November 2023: College of Arts and Sciences Community News

Written by Karen L. Bystrom
November 14, 2023


Byron Au Yong, MFA, Director, MFA in Arts Leadership and Interdisciplinary Arts-Arts Leadership, Associate Professor, Performing Arts and Arts Leadership, received Best Opera 2023 from Nashville Scene for his work Stuck Elevator, produced by Nashville Opera.

Sonia Barrios Tinoco, PhD, Associate Professor and Chair, Modern Languages, was elected to serve a second term of 3 years in the Executive Board of the Pacific Ancient & Modern Languages Association (PAMLA). She also presented “De adultos a niños: cambios en los patrones de migración” in the Association’s conference in Portland, OR, on October 27. She also published the article “Preguntas no aptas para menores, sujetos truncados por desplazamiento forzoso” in Letras Hispanas, Special Volume 19.2, 2023.

Marina Cárcamo-García, PhD, Assistant Professor, Modern Languages and Cultures, participated in the 51st Conference on New Ways of Analyzing Variation at Queens College, NY, with the presentation “Spanish Lexical Borrowings in Portuguese among the Venezuelan Diaspora in Brazil: A Variationist Perspective”, on October 14.

Serena Chopra, PhD, Assistant Professor, English/Creative Writing, published a poem with the Academy of American Poets, Garden Variety Lesbians.

Leann Conley-Holcom, DMA, Assistant Professor, Director of Choral and Vocal Activities and Music Program Director, Performing Arts and Arts Leadership, performed the inaugural season of the new Seattle-based professional choir Evergreen Ensemble. The program was centered on the relationship between grief and gratitude, and how those two universal experiences so often coexist. Featuring Marcel Tyberg’s Mass in G Major, as well as works by Stephen Paulus, John Ness Beck, Jocelyn Hagen, Pablo Casals, and Matthew Emery.

Jackson Cooper, MFAL '22, Adjunct Faculty, Arts Leadership, was named by Musical America as One of the Top 30 Arts Professionals of 2023. MA asked the performing arts industry to nominate people “who persistently and relentlessly strive to keep the performing arts vital. They are thoughtful, creative, and often innovative; they are the hard workers.” Cooper will be profiled in the December Special Issue of Musical America.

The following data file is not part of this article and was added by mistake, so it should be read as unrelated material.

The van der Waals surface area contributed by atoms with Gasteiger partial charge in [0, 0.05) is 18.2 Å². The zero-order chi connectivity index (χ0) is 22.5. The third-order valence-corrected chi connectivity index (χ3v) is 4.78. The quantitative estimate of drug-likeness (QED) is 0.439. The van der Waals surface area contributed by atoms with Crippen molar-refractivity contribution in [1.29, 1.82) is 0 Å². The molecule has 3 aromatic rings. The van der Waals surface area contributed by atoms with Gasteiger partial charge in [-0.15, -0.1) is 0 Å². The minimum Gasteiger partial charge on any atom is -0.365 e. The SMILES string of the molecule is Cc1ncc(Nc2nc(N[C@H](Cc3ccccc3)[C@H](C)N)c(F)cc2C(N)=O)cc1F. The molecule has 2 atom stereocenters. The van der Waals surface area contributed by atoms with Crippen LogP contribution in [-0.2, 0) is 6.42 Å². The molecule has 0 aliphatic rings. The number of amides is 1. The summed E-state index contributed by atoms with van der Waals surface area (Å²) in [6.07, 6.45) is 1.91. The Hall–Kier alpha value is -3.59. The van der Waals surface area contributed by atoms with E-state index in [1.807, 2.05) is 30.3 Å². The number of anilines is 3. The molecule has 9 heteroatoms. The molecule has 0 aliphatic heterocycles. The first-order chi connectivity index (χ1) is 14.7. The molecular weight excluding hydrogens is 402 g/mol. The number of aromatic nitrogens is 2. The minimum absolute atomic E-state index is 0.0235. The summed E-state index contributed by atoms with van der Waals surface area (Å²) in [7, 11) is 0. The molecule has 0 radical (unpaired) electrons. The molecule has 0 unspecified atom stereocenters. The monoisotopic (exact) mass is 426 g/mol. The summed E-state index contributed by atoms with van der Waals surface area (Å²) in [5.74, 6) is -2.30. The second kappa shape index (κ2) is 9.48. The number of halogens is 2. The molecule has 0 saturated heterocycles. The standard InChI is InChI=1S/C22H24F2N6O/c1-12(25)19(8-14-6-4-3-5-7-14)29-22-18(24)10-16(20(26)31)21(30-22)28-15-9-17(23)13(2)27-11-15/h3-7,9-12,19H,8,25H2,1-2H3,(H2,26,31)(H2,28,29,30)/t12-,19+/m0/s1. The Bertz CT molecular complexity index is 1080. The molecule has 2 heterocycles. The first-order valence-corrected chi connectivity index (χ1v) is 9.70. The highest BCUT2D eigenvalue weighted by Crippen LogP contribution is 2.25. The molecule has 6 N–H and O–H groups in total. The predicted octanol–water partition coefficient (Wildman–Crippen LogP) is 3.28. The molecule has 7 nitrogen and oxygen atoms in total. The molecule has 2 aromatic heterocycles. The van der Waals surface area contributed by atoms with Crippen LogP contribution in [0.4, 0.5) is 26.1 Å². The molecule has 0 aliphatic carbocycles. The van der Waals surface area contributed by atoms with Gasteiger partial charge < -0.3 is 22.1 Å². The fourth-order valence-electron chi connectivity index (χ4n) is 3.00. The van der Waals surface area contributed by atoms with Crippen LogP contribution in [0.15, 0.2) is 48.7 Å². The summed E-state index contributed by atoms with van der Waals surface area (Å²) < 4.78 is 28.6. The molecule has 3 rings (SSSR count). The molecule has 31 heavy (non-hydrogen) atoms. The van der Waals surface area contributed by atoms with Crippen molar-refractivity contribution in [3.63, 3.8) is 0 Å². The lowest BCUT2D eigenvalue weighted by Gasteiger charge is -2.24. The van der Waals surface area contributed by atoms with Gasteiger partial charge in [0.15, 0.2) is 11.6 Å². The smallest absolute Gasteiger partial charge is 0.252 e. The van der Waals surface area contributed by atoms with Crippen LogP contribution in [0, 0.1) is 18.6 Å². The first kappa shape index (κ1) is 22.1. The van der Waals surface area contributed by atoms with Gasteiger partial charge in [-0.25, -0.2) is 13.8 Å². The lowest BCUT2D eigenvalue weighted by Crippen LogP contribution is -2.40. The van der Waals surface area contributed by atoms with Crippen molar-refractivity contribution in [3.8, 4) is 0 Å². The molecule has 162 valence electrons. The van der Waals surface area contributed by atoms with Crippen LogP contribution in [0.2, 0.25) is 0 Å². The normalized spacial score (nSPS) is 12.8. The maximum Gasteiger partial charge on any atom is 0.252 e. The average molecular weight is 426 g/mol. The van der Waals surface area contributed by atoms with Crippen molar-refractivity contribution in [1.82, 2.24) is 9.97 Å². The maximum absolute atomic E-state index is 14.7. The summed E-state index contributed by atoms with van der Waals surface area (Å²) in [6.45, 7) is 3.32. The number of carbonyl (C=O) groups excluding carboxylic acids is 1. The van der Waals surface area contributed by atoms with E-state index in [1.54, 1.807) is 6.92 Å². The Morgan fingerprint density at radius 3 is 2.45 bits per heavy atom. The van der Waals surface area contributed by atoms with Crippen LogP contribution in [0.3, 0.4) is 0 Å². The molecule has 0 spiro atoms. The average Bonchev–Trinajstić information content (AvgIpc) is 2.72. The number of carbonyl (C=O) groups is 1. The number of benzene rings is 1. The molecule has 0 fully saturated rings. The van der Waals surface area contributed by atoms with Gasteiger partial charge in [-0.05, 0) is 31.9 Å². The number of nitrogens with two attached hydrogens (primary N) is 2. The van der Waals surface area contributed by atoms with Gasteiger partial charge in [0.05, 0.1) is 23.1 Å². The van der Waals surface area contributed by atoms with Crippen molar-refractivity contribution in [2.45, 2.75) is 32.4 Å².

Lydia R. Cooper, PhD, Director, University Core and Professor, English, co-authored a research paper on how gaming can be used as trauma therapy. That research paper was used by a group of students at a game design program to design a game following our therapeutic model. Their game just won an international award.

Daniel Avi Gilbert Coren, PhD, Assistant Professor, Philosophy, published "Testing for Intrinsic Value" in a 2023 issue of Inquiry (66: 773-798). He also gave an invited talk at the 2023 Northwest Ancient Philosophy Workshop entitled "An Aristotelian Semicompatibilism." 

Julie Homchick Crowe, PhD, Assistant Professor, Communication and Media, co-authored a new article, “Supplements as symbols: Public arguments against natural health product regulation in Canada.”

Angelique M. Davis, JD, Professor, Political Science, Program Director, African and African American Studies, and Appointments in Pre-Law Program, Women, Gender and Sexuality Studies, presented two workshops for the National Center for Faculty Development and Diversity in October,  “Solo Success: How to Thrive in the Academy When You're the Only __ in Your Department “ at the University of Minnesota in Minneapolis and ”Re-Thinking Mentoring: How to Build Communities of Inclusion, Support, and Accountability” for the Society of Family Planning's annual conference in Seattle. She also presented her own talk for the Junior Faculty Mentoring Program at St. Louis University on October 18, titled “Exhale: Centering Your Wellness for Sustainable Results.” Here's a post on LinkedIn about it.

Yancy Dominick PhD, Teaching Professor, Philosophy, presented the paper "Educate to Liberate: Black Panther Pedagogy in Ancient Philosophy Class," at the Northwest Ancient Philosophy Workshop at Portland State University. In it he discusses the changes I've made to my Honors Origins of Philosophy class with the help of the Mellon Foundation funding he received.

Victor D. Evans, PhD, Assistant Professor, Communication and Media, contributed a chapter to new anthology, "I want my GayTV (SVOD)."